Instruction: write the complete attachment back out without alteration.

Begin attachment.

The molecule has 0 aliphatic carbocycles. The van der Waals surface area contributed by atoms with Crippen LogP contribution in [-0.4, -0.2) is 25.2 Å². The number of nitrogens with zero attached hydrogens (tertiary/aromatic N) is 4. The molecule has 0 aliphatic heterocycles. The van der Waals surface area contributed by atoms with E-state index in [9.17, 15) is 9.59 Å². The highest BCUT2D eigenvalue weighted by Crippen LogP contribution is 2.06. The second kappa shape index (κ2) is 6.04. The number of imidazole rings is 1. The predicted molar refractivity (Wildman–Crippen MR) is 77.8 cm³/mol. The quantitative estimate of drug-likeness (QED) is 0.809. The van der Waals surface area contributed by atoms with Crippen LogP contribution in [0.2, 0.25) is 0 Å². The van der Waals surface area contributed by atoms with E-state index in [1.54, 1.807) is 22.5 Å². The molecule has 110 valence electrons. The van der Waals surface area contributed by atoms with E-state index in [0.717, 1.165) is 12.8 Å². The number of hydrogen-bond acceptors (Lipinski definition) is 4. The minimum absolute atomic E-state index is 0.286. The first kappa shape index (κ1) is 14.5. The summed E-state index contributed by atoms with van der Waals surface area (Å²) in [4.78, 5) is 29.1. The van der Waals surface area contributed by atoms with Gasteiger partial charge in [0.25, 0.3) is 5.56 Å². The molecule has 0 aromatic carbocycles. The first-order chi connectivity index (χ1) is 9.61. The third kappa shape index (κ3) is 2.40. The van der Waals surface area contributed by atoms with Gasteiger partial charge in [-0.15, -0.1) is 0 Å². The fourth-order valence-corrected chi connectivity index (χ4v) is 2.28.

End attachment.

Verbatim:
The molecule has 0 aliphatic carbocycles. The van der Waals surface area contributed by atoms with Crippen LogP contribution in [-0.4, -0.2) is 25.2 Å². The number of nitrogens with zero attached hydrogens (tertiary/aromatic N) is 4. The molecule has 0 aliphatic heterocycles. The van der Waals surface area contributed by atoms with E-state index in [9.17, 15) is 9.59 Å². The highest BCUT2D eigenvalue weighted by Crippen LogP contribution is 2.06. The second kappa shape index (κ2) is 6.04. The number of imidazole rings is 1. The predicted molar refractivity (Wildman–Crippen MR) is 77.8 cm³/mol. The quantitative estimate of drug-likeness (QED) is 0.809. The van der Waals surface area contributed by atoms with Crippen LogP contribution in [0.2, 0.25) is 0 Å². The van der Waals surface area contributed by atoms with E-state index in [1.54, 1.807) is 22.5 Å². The molecule has 110 valence electrons. The van der Waals surface area contributed by atoms with E-state index in [0.717, 1.165) is 12.8 Å². The number of hydrogen-bond acceptors (Lipinski definition) is 4. The minimum absolute atomic E-state index is 0.286. The first kappa shape index (κ1) is 14.5. The summed E-state index contributed by atoms with van der Waals surface area (Å²) in [4.78, 5) is 29.1. The van der Waals surface area contributed by atoms with Gasteiger partial charge in [0.25, 0.3) is 5.56 Å². The molecule has 0 aromatic carbocycles. The first-order chi connectivity index (χ1) is 9.61. The third kappa shape index (κ3) is 2.40. The van der Waals surface area contributed by atoms with Gasteiger partial charge in [-0.15, -0.1) is 0 Å². The fourth-order valence-corrected chi connectivity index (χ4v) is 2.28.